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Childhood through High School

Bullied from Kindergarten through Senior Year: Surviving Until College – By “M”

Today’s guest is “Anonymous M” – sharing her tale of how both her peers and teachers bullied her throughout the first twelve years of school. Please welcome her.
* * *

I was bullied from the first day of kindergarten to the last day of year twelve.

The first thing I remember from kindergarten was a girl holding up my exercise book and saying how terrible I was at writing and I used stupid colours; the whole table agree and berated me as well. I remember once my kindergarten teacher told me I was fat.

In year one we had an electric pencil sharper and the teacher said to use it sparingly; I never sharpened because I could still write with my extremely blunt pencil. The teacher saw this pulled me up in front of the class and said how stupid I was and this was appalling, then preceded to sharpen my pencil, smack me on the hand and send me back to my seat.

In year three my mother was deathly ill in hospital for six-months, I would tell my teacher after school; one day she just screamed “I don’t care!”

I never spoke to her again.

In year four a girl in my year called me “a fat pig” for no reason, then later in the year a boy in year six said I was fat and useless and broke my nose. Even though there were witnesses, the teachers did nothing and claimed he only ‘pushed’ me. Even though my nose was broken there was blood all over my uniform and I had a fist size bruise on my face. Mum made me go to school the next day; I’d never realise until now how strong of a person that made me.

I changed schools in year-five to a very religious Baptist school, because I watched Buffy and Charmed the kids called me ‘evil’, a ‘demon’ and bullied me relentlessly because I was fat and bad at sports. Three girls particularly kept calling me a ‘lesibian’ because I already had a C cup by the age of twelve. I remember dreading school, always tried to make myself late so I wouldn’t have to socialise in the mornings, and would ‘savour’ the time in the car before school because at least that was a few moments before I was there.

I tired to kill myself twice in this period; the only reason I think I survived was because a very good friend from my old school I kept contact with.

High-school was just as bad, but there were other misfits. Both of them also tried to kill themselves a few times because of the kids and teachers there.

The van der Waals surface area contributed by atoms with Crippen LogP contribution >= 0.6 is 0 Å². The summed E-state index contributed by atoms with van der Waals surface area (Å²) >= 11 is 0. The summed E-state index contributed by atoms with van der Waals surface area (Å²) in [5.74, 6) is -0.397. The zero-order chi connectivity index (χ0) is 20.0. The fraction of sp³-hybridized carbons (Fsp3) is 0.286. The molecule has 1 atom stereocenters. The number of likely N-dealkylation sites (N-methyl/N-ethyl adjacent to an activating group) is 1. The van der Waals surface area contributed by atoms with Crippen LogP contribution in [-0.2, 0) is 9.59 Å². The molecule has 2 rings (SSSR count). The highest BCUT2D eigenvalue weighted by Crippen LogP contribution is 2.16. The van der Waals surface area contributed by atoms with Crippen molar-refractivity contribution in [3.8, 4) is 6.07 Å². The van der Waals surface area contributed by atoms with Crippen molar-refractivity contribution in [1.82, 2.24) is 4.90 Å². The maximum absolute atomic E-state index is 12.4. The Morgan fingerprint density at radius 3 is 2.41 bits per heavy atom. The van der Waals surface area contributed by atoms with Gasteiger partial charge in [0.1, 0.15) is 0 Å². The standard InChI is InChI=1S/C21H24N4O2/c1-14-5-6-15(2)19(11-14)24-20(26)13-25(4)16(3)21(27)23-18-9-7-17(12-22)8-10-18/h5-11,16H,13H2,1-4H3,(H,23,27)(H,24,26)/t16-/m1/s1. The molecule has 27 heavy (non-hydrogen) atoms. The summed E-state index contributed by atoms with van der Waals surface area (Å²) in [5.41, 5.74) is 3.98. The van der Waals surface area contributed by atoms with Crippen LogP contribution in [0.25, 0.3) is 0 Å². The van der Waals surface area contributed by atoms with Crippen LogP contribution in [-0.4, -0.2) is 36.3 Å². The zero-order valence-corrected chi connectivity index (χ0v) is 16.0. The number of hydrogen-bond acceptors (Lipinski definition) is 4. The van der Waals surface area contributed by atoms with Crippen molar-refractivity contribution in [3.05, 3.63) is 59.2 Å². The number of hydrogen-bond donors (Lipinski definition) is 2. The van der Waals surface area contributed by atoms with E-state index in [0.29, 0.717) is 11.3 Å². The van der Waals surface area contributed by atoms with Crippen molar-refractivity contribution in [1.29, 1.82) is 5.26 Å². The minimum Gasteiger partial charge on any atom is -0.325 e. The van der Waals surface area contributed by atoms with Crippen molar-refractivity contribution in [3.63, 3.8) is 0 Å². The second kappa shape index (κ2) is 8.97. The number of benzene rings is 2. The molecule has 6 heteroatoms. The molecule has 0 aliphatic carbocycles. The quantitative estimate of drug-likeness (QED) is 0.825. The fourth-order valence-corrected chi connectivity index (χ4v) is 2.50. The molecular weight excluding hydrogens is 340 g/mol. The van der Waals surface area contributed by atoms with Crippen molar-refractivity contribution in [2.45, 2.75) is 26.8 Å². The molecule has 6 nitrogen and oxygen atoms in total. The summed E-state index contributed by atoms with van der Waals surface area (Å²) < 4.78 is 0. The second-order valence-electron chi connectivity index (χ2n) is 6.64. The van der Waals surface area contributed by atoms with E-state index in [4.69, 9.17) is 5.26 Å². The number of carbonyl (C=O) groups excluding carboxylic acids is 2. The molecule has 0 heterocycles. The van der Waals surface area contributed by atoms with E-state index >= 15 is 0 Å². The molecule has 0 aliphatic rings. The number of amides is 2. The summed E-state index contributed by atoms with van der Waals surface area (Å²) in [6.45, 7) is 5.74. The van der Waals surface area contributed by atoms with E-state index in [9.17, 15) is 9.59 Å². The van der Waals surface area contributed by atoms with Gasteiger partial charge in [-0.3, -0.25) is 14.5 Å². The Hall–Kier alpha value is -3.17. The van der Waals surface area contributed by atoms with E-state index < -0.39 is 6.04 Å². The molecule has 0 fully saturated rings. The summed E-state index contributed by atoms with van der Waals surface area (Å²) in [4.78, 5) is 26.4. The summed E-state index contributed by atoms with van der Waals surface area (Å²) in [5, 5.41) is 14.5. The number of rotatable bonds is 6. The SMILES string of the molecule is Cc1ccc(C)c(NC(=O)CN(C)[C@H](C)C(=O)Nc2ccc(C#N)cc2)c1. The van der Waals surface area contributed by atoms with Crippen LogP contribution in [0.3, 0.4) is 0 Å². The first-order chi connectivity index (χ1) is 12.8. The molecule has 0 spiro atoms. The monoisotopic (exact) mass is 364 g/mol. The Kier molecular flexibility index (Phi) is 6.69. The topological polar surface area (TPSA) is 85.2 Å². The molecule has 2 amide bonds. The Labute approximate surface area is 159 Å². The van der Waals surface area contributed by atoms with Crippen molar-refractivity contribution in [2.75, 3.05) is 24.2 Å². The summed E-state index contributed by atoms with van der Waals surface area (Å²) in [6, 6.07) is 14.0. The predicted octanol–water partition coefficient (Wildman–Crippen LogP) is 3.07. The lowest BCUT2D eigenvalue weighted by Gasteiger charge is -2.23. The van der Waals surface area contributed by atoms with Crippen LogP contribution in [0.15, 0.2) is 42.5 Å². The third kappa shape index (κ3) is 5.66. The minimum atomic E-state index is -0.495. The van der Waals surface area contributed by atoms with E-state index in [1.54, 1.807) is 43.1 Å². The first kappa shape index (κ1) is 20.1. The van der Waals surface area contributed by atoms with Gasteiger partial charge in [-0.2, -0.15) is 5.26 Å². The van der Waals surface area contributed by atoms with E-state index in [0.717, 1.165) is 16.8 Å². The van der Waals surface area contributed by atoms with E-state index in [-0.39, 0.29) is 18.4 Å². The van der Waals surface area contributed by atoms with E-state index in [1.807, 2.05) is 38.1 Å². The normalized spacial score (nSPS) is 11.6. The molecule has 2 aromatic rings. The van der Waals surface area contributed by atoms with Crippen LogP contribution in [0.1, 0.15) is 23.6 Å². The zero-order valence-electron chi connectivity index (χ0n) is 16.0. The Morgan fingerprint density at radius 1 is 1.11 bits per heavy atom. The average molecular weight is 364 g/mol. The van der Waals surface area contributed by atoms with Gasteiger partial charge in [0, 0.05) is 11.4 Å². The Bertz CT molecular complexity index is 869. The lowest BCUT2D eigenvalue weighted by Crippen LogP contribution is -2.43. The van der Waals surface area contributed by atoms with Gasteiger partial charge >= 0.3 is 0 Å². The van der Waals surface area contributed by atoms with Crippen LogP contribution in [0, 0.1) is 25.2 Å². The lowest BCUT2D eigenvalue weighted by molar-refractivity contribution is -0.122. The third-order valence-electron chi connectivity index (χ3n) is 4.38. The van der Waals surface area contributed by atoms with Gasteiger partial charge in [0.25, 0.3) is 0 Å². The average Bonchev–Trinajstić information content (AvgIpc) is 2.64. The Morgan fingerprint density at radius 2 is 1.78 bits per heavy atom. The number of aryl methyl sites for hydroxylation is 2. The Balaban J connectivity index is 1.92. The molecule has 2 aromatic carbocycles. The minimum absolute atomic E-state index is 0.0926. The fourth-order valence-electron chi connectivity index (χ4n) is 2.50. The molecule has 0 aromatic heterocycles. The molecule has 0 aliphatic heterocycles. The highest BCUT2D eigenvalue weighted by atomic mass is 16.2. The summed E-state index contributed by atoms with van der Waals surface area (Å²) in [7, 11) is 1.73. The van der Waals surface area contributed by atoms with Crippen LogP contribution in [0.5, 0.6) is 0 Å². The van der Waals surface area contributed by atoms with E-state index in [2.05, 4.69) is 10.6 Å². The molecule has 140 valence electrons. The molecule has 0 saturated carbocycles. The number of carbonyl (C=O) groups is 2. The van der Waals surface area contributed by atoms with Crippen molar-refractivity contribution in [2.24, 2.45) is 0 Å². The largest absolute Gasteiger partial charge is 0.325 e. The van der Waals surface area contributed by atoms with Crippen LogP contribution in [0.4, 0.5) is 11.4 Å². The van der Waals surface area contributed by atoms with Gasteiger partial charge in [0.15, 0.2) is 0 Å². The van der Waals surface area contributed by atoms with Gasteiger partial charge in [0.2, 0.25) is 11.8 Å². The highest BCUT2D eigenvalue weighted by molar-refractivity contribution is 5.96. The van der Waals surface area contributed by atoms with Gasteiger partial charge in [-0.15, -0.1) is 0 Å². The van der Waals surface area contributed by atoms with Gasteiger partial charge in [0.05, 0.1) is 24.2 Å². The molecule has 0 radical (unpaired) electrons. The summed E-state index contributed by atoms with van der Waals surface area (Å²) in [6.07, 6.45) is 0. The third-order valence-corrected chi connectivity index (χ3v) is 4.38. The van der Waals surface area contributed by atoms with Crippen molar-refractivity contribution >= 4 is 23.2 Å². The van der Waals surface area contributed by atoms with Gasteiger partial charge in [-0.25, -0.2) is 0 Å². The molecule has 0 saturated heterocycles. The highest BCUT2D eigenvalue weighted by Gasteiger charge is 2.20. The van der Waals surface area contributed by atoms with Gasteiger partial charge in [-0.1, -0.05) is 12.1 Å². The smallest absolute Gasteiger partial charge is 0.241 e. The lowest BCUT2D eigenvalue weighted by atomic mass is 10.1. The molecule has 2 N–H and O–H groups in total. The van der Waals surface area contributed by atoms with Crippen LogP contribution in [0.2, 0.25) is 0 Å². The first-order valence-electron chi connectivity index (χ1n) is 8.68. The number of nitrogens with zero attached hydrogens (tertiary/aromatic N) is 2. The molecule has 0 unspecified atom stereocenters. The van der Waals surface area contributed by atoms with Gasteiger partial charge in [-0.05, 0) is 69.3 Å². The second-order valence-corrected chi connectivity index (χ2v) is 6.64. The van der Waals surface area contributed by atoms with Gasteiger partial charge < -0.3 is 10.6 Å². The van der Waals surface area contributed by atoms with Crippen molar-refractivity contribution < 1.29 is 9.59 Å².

I developed serious major depression as my mother’s illness progressed. When I was 14 she lapsed into complete kidney failure and has been on dialysis ever since.

Jump to year twelve, by year eleven the kids had matured and stopped most of the teasing but I was still ignored by them and I ignored them. The benefit was that I never knew if anyone would say anything terrible about me because I just didn’t speak or associate with them at all. That year we had to do secret Santa. Everyone ended up knowing who had who, the person who had me didn’t give me anything. I was the only girl in the entire year who didn’t receive a present.

That was the last time I was ever bullied.

Enter university. I have lots of friends, everyone respects each other and I enjoy every single minute of it. I’m highly regarded by my lecturers and the best thing of all I NEVER have to see those people who made my life a living hell ever again. I’ve kept two friends from high-school and my very good friend from my original primary school and we all don’t miss it at all, enjoying our tertiary studies and actually enjoying life.

The bullying I think turned out as a good thing as through all that I’ve been able to cope with the stress of caring for my mother. I’m able to stare adversity in the face and resolve it. I would not be the strong person I am today if all of this had never happened.

So chin up; things get a lot better after high-school. Just get through it and then forget it!

* * *
Once again college is everything the early school years could have been – something true in so many stories I read. So how do wer revamp schools to mimic college at a younger age? Is it even possible?
Thank you “Anonymous M” for sharing your tale.

About Kelly K @ Dances with Chaos

Kelly K has learned the five steps to surviving of motherhood: 1) Don't get mad. Grab your camera. 2) Take a photograph. 3) Blog about it. 4) Laugh. 5) Repeat. She shares these tales at Dances with Chaos in order to preserve what tiny amount of sanity remains. You can also find her on her sister blog, Writing with Chaos (www.writingwithchaos.com) sharing memoir and engaging in her true love: fiction writing. It's cheaper than therapy.


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